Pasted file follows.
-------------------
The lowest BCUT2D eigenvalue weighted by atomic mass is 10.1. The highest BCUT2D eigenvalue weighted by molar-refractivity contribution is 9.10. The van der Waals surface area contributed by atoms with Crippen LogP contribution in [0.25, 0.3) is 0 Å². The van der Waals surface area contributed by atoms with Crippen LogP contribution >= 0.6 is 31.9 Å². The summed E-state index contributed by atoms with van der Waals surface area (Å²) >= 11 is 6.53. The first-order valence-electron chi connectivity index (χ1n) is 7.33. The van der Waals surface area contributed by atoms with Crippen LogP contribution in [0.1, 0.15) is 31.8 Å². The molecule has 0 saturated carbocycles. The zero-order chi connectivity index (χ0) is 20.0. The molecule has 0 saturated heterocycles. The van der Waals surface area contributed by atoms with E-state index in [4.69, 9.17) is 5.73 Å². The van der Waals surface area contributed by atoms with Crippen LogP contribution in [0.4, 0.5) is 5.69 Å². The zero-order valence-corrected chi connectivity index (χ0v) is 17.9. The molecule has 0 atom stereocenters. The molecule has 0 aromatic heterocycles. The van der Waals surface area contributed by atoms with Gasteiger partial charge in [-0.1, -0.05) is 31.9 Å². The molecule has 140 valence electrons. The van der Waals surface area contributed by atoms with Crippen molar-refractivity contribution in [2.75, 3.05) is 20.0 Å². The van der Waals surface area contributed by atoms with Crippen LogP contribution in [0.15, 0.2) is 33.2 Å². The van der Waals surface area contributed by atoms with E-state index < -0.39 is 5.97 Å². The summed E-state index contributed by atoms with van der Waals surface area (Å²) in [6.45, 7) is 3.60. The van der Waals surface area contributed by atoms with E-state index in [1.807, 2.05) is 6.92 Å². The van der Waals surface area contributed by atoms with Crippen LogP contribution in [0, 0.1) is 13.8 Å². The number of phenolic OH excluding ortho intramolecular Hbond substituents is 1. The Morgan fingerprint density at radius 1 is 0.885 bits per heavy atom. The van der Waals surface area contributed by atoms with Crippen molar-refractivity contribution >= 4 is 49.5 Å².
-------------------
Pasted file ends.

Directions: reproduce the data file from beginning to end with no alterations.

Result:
The lowest BCUT2D eigenvalue weighted by atomic mass is 10.1. The highest BCUT2D eigenvalue weighted by molar-refractivity contribution is 9.10. The van der Waals surface area contributed by atoms with Crippen LogP contribution in [0.25, 0.3) is 0 Å². The van der Waals surface area contributed by atoms with Crippen LogP contribution >= 0.6 is 31.9 Å². The summed E-state index contributed by atoms with van der Waals surface area (Å²) >= 11 is 6.53. The first-order valence-electron chi connectivity index (χ1n) is 7.33. The van der Waals surface area contributed by atoms with Crippen LogP contribution in [0.1, 0.15) is 31.8 Å². The molecule has 0 saturated carbocycles. The zero-order chi connectivity index (χ0) is 20.0. The molecule has 0 saturated heterocycles. The van der Waals surface area contributed by atoms with E-state index in [4.69, 9.17) is 5.73 Å². The van der Waals surface area contributed by atoms with Crippen LogP contribution in [0.4, 0.5) is 5.69 Å². The zero-order valence-corrected chi connectivity index (χ0v) is 17.9. The molecule has 0 atom stereocenters. The molecule has 0 aromatic heterocycles. The van der Waals surface area contributed by atoms with Gasteiger partial charge in [-0.1, -0.05) is 31.9 Å². The molecule has 140 valence electrons. The van der Waals surface area contributed by atoms with Crippen molar-refractivity contribution in [2.75, 3.05) is 20.0 Å². The van der Waals surface area contributed by atoms with Crippen LogP contribution in [0.15, 0.2) is 33.2 Å². The van der Waals surface area contributed by atoms with E-state index < -0.39 is 5.97 Å². The summed E-state index contributed by atoms with van der Waals surface area (Å²) in [6.45, 7) is 3.60. The van der Waals surface area contributed by atoms with E-state index in [1.807, 2.05) is 6.92 Å². The van der Waals surface area contributed by atoms with Crippen LogP contribution in [0, 0.1) is 13.8 Å². The number of phenolic OH excluding ortho intramolecular Hbond substituents is 1. The Morgan fingerprint density at radius 1 is 0.885 bits per heavy atom. The van der Waals surface area contributed by atoms with Crippen molar-refractivity contribution >= 4 is 49.5 Å².